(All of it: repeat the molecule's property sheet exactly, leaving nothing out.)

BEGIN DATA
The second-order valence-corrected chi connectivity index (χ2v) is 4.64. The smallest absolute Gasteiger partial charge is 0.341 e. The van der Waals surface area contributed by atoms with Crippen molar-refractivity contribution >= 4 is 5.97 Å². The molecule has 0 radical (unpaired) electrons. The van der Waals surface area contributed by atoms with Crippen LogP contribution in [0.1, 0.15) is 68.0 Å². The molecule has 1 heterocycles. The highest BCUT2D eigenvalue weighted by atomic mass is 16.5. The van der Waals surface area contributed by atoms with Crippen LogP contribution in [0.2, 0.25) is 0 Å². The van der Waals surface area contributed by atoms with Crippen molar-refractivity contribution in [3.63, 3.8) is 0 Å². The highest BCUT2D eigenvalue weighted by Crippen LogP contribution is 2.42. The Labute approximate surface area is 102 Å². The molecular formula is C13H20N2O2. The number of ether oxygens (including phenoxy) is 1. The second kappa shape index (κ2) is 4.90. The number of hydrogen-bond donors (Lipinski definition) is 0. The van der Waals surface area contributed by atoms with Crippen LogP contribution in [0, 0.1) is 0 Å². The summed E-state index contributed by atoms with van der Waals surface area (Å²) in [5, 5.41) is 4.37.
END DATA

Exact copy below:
The second-order valence-corrected chi connectivity index (χ2v) is 4.64. The smallest absolute Gasteiger partial charge is 0.341 e. The van der Waals surface area contributed by atoms with Crippen molar-refractivity contribution >= 4 is 5.97 Å². The molecule has 0 radical (unpaired) electrons. The van der Waals surface area contributed by atoms with Crippen LogP contribution in [0.1, 0.15) is 68.0 Å². The molecule has 1 heterocycles. The highest BCUT2D eigenvalue weighted by atomic mass is 16.5. The van der Waals surface area contributed by atoms with Crippen LogP contribution in [0.2, 0.25) is 0 Å². The van der Waals surface area contributed by atoms with Crippen molar-refractivity contribution in [3.63, 3.8) is 0 Å². The highest BCUT2D eigenvalue weighted by Crippen LogP contribution is 2.42. The Labute approximate surface area is 102 Å². The molecular formula is C13H20N2O2. The number of ether oxygens (including phenoxy) is 1. The second kappa shape index (κ2) is 4.90. The number of hydrogen-bond donors (Lipinski definition) is 0. The van der Waals surface area contributed by atoms with Crippen LogP contribution in [0, 0.1) is 0 Å². The summed E-state index contributed by atoms with van der Waals surface area (Å²) in [5, 5.41) is 4.37.